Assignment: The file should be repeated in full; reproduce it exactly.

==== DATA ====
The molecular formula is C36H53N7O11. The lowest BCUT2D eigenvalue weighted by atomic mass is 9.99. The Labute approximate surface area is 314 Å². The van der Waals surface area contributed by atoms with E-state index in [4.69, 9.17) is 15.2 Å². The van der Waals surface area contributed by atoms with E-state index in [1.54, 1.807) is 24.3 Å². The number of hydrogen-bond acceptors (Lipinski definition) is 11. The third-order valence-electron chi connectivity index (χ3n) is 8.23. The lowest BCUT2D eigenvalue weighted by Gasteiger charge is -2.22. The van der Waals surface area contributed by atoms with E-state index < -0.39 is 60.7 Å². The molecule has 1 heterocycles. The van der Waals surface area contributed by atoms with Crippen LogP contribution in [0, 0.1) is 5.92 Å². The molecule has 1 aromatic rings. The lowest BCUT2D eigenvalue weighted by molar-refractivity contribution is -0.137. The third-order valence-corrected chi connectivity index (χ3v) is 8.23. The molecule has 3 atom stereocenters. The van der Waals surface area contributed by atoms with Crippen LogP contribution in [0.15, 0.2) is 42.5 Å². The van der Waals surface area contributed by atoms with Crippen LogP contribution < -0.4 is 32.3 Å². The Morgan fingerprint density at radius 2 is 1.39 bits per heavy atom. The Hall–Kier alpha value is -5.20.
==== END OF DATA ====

The molecular formula is C36H53N7O11. The lowest BCUT2D eigenvalue weighted by atomic mass is 9.99. The Labute approximate surface area is 314 Å². The van der Waals surface area contributed by atoms with E-state index in [4.69, 9.17) is 15.2 Å². The van der Waals surface area contributed by atoms with E-state index in [1.54, 1.807) is 24.3 Å². The number of hydrogen-bond acceptors (Lipinski definition) is 11. The third-order valence-electron chi connectivity index (χ3n) is 8.23. The lowest BCUT2D eigenvalue weighted by Gasteiger charge is -2.22. The van der Waals surface area contributed by atoms with E-state index < -0.39 is 60.7 Å². The molecule has 1 heterocycles. The van der Waals surface area contributed by atoms with Crippen LogP contribution in [0, 0.1) is 5.92 Å². The molecule has 1 aromatic rings. The lowest BCUT2D eigenvalue weighted by molar-refractivity contribution is -0.137. The third-order valence-corrected chi connectivity index (χ3v) is 8.23. The molecule has 3 atom stereocenters. The van der Waals surface area contributed by atoms with Crippen LogP contribution in [0.15, 0.2) is 42.5 Å². The van der Waals surface area contributed by atoms with Crippen LogP contribution < -0.4 is 32.3 Å². The Morgan fingerprint density at radius 2 is 1.39 bits per heavy atom. The Hall–Kier alpha value is -5.20.